Cities change in two ways – the first way being gentrification. As we already know, it’s when yuppies move in to displace their working class neighbors. Then there’s the softer version of gentrification that we call revitalization. That’s when the city replaces the working class’ rundown housing with something shinier. We saw this process in Charles Officer’s documentary Unarmed Verses. Then there’s a second movie to tackle the phenomenon that’s changing Toronto’s neighborhoods. In this film, My Piece of the City, director Moze Mossanen shows how the city is changing Regent Park.
Unarmed Verses only had the one subject, the shy Francine. On the other hand, My Piece of the City has many of them. It follows the cast and crew who are mounting a musical, The Journey in the neighborhood’s community centre. This makes the film both a rehearsal doc, a talking head doc, and a chronicle of missed history. Having all of these strands seems like a juggling act, but when it works it works. This is especially true when it hints on Mossanen’s subtle visuals.
Capturing raw talent in youth is in Mossanen’s wheelhouse, as he has directing credits in teen shows. He shows the same deft touch in letting the younger members of the cast walk around the new Regent Park. While doing this, they tell us stories about the old version where they lived. There’s something prompted in these narrations. What makes me like these segments is that it reminded me of Alexander Sokurov’s film but more digestible and mainstream.
The young peoples’ stories spoke of how dangerous Regent Park was. They mostly sound happy while reminiscing though. Coming home, to anyone, makes the returnee see their home differently, sometimes smaller. Yes, there are promises of the neighborhood still including its old tenants. However, there’s the worry that comes with seeing machines tear their old buildings down. Sure their structures aren’t good enough for the new city. That might also mean that the old residents aren’t good enough neither.
That psychological wiring comes with the residents’ history, one that they’re trying to preserve and correct. One that they think others aren’t good enough to keep. The documentary shows how early urban planners closed off Regent Park from the other downtown neighborhoods. Somehow, drugs seeped in, as they did in most urban, working class neighborhood during the late 20th century. Torontonians outside Regent Park still brand the latter’s residents with a bad reputation. And of course the residents’ race factors in to this prejudice.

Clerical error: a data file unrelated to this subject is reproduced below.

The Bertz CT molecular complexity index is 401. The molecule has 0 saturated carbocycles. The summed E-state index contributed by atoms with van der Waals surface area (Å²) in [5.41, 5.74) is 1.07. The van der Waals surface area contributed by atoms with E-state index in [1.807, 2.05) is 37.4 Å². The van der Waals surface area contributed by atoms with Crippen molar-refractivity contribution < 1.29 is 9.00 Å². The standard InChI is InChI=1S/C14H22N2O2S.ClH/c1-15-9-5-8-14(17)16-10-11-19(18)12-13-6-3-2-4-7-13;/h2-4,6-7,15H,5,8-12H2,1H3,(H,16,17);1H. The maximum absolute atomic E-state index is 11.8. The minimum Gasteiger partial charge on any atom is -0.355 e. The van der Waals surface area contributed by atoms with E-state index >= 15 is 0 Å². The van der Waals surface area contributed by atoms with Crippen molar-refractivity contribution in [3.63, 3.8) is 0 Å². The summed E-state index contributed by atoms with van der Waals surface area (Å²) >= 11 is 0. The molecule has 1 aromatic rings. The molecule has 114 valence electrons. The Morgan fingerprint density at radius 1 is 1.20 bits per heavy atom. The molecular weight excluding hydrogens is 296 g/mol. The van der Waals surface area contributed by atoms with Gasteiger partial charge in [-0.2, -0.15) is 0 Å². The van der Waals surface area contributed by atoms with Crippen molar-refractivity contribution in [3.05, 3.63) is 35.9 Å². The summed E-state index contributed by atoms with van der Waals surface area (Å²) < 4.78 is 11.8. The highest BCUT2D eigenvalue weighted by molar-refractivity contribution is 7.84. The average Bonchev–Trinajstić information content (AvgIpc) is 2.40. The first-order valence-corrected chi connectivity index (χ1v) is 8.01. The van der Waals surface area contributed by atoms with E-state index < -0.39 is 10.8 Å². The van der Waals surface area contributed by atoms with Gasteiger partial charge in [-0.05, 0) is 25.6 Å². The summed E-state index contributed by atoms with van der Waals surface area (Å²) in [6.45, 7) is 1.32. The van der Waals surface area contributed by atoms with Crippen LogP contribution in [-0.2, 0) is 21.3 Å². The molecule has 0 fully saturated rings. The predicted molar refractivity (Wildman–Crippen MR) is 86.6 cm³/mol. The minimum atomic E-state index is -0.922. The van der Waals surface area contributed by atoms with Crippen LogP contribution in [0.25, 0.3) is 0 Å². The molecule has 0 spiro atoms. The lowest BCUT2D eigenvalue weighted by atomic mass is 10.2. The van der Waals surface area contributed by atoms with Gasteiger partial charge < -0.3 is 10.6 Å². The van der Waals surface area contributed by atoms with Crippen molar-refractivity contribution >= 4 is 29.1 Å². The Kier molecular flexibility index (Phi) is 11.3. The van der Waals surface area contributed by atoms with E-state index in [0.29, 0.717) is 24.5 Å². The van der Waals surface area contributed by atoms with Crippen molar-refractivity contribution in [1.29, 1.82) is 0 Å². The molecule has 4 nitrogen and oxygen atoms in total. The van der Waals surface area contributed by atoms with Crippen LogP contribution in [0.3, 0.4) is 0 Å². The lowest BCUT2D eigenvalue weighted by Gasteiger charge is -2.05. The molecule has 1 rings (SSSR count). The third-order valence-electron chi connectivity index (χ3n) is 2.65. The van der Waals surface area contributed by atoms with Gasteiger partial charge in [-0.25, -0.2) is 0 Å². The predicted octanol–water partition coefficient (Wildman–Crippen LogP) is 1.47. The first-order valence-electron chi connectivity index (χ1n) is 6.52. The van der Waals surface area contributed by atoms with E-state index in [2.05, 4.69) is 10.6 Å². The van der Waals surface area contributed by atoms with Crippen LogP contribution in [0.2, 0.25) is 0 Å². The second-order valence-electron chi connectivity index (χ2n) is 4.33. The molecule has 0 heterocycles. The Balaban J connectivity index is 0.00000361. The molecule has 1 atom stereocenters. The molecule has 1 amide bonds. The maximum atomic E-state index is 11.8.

The racial dynamic also comes in during the rehearsal scenes showing the occasional but nonetheless tense discussions. One one side is a mixed older crowd in a sense that the elders have different roles and races. The mostly black young cast members comprise the other side. This section of the film is unavoidably trope-y, as the elders’ patients wax and wane on their younger counterparts. And of course, most parties reconcile in the spirit of collaboration, which is necessary if the community wants new blood.
Being an example the musical documentary, it has its share of interludes. These always don’t fit seamlessly into the rest of the film. They never do in other movies of the sub genre. However, it’s nice to hear the different music genres that these young people are into, from ethereal ballads to R&B. There’s also an underlying message within these songs, reflecting their performers’ dreams. Both the subject and their audience wishing for the former’s success.
Perhaps I’m using the words youth and young incorrectly when describing half of the documentary’s subjects. Sure, they’re younger than the people they’re working with getting directions from, but they’re almost adults. One of the movie’s best aspects is capturing these young people’s intelligence. And of course, they still have a lot to learn from the elders who care about them very much. But these young people have things to say, proving themselves to be the keepers of this city’s real history.
- Release Date: 2/23/2018